In an abstract for the 2019 World Conference for Gifted and Talented Children submitted by Terence Friedrichs (U.S.), Fiona Smith (Australia), Frans Corten (Netherlands), Susan Jackson and Orla Dunne (Canada), it was described that, “Gifted LGBTQ youth are safer and happier in some parts of the world than they have been in previous times. Yet, depending on their nation and sector of their country, these youth face very different situations in terms of the extent to which they have access to resources that empirically-supported research has shown to be necessary, including physical safety, psychological support, teaching role models, LGBTQ curriculum, and professional learning for their educators to support all of these elements”. This is unsurprising given the range of geopolitical and religious beliefs, but is a clear and blatant reminder of the need to advocate for change.
It is certainly a starting point that some “Educators and researchers have acknowledged identity issues associated with GTC [gifted, talented and creative] children and young adults. Those labelled as gifted often experience feelings of loneliness and isolation, and may choose solitude over socialization ... For those who desire social contact, gifted students may reject their label [in order] to fit in with non-gifted peers ... [while] LGBTIQ students must function in school environments where they would like people to accept their true identities. Nonetheless, teachers and parents frequently inform them—directly and indirectly—of the intolerability of their true identities” (Wexelbaum and Hoover, 2014). I feel the need to note here, that on a personal level, the term “issues” really grates with me as it is a loaded term.
Wexelbaum and Hoover suggest that “GTC [gifted, talented and creative] students who find it difficult to relate to their peers - particularly the highly gifted - may fall in love with someone of the same sex with whom they share common interests and the same worldview”, something which I would dare to suggest underpins most relationships disregarding gender or sexual identity. What troubles me though is the suggestion that gifted young people feeling isolated, misunderstood and lonely is so prevalent and, even more worrisome, the belief held by many among this group of adolescents and young adults, that sexual activity is a way to somehow shift beyond this.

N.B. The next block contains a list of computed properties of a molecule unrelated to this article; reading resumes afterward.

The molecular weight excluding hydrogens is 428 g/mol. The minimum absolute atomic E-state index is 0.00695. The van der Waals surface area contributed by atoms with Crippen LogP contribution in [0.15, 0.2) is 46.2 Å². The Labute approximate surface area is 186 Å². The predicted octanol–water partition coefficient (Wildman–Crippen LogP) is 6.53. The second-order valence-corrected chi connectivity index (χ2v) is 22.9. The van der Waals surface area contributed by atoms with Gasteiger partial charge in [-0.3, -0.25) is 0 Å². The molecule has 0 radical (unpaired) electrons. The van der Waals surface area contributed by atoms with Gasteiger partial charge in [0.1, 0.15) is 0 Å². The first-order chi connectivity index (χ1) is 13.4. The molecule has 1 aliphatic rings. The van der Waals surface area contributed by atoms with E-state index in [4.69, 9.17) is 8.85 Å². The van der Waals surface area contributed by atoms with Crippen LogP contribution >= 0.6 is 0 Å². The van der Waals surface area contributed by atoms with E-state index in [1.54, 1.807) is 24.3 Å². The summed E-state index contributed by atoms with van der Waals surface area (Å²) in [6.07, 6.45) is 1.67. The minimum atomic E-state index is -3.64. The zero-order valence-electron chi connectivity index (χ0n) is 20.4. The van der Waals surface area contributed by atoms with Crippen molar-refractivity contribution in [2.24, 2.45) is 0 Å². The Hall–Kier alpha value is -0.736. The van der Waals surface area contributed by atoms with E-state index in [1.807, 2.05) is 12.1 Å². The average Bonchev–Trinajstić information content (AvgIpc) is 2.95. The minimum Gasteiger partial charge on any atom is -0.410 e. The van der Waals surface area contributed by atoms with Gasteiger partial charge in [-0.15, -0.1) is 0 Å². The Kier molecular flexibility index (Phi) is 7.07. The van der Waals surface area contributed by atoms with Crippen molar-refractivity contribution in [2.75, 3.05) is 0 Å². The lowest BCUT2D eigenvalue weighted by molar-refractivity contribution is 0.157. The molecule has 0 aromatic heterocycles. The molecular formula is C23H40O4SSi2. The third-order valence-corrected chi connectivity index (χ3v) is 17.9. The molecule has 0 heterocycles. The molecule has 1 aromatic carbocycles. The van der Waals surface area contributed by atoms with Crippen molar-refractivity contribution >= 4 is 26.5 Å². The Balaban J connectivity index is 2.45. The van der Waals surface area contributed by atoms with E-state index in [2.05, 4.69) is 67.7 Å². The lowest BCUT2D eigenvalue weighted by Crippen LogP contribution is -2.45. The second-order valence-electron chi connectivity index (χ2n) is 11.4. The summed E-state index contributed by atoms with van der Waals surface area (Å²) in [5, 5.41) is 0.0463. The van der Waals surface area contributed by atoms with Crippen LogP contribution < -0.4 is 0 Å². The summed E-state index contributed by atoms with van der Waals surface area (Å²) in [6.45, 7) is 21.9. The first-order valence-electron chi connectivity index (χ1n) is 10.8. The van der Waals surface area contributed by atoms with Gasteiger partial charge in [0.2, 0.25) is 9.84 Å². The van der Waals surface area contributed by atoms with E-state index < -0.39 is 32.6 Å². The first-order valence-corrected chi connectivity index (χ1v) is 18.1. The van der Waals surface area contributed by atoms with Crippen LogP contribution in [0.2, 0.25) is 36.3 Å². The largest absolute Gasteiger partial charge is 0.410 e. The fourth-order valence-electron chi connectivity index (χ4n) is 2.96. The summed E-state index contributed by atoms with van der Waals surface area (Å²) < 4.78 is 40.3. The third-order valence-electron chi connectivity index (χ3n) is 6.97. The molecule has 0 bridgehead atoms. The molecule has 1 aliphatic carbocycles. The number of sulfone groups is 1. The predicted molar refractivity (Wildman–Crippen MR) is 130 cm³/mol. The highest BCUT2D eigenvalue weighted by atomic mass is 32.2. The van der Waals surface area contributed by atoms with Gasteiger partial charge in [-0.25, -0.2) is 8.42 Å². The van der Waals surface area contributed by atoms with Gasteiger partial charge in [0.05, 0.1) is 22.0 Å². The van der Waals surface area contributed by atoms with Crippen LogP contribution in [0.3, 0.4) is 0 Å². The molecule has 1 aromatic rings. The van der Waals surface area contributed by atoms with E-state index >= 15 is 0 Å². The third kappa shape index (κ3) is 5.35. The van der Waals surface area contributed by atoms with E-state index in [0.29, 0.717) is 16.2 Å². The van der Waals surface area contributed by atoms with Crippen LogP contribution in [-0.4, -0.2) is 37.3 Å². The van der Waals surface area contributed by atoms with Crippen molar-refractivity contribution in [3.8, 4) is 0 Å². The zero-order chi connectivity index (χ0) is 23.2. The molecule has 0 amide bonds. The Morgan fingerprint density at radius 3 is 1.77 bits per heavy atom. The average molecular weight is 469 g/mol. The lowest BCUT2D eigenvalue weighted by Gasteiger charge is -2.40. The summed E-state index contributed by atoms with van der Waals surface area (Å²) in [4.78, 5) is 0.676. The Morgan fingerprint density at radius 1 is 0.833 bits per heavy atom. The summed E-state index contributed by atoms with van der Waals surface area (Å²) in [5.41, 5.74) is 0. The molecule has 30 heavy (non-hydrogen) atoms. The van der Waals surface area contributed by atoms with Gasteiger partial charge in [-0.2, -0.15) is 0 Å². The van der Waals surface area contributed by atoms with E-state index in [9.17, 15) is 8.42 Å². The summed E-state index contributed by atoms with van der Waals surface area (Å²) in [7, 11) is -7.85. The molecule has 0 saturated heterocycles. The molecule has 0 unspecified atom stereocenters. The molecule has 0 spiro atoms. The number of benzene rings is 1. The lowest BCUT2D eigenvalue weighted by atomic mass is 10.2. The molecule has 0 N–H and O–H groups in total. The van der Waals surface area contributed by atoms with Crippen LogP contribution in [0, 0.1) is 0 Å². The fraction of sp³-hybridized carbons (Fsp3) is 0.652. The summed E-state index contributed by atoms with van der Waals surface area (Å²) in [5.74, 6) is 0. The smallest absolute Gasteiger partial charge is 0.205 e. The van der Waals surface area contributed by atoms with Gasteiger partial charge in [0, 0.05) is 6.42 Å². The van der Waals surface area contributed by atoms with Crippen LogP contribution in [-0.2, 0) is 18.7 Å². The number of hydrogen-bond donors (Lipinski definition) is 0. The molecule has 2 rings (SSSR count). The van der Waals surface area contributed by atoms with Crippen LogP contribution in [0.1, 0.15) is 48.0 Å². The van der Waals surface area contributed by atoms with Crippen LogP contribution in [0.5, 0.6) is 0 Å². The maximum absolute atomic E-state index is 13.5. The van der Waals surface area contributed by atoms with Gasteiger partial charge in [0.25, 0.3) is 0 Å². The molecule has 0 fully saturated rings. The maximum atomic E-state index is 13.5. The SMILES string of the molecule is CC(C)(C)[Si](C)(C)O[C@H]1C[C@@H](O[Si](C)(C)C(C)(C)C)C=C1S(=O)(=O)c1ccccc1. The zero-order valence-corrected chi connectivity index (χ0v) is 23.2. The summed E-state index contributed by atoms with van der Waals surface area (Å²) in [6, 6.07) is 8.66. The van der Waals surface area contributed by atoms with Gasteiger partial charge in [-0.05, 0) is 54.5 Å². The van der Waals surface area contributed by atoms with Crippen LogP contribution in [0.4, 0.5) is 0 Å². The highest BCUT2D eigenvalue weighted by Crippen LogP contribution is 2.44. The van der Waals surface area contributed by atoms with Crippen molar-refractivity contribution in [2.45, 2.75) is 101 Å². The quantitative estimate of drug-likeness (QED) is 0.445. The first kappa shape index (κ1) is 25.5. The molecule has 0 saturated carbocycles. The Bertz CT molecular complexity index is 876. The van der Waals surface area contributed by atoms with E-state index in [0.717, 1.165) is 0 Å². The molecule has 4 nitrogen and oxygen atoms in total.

What I take from this is the urgency for facilitating opportunities that support our young people to a) develop deeper levels of understanding of self, and b) recognise shared experiences with those who are gifted, those who are LGBTIQ+, and those with duality, and c) appreciate what healthy relationships look, sound, and feel like.
Another perspective worthy of awareness is that from those who have desisted from a transgender identity, also referred to as detransitioning. Lisa Marciano (2017) cites a higher than expected prevalence of transitioning among those with Aspergers, shedding light on an array of research as well as experiences from those in the field. Further to this, is an equally poignant finding that a larger than expected proportion of those autistics who have transitioned tend, after some time, to detransition. She proposes some unique attributes of those with autism and/or whom are gifted, that she believes contributes to these phenomenon.
Many of these are aspects already covered in this blog, however some not yet considered here include: an awareness of difference from an early age (read a seminal piece from Miraca Gross on this); propensity for being bullied for being different and subsequent attempts of escapism from bullying via transition; the existential thinking common to gifted learners which leads to questioning everything, as highlighted in the quote below; as well as the roles of perfectionism and anxiety.
“In reality, most GTC [gifted, talented, creative] students think outside the box and most will challenge what a teacher or peer presents as “the facts” if they have read, experienced, or discovered something different” - Wexelbaum and Hoover, 2014
Again, these are important aspects we need to consider when we are seeking to wrap supports around our young gifted LGBTIQ+ kids for the purposes of promoting good health, positive development and wellbeing.
So where to from here then? Well, the American National Association for Gifted Children have compiled a fabulous ‘gifted LGBTQ toolbox’ which is freely available to use. I highly recommend you take the time to explore this rich resource as you being to consider, having engaged in the contents of this blog, what the impacts on your practice might be,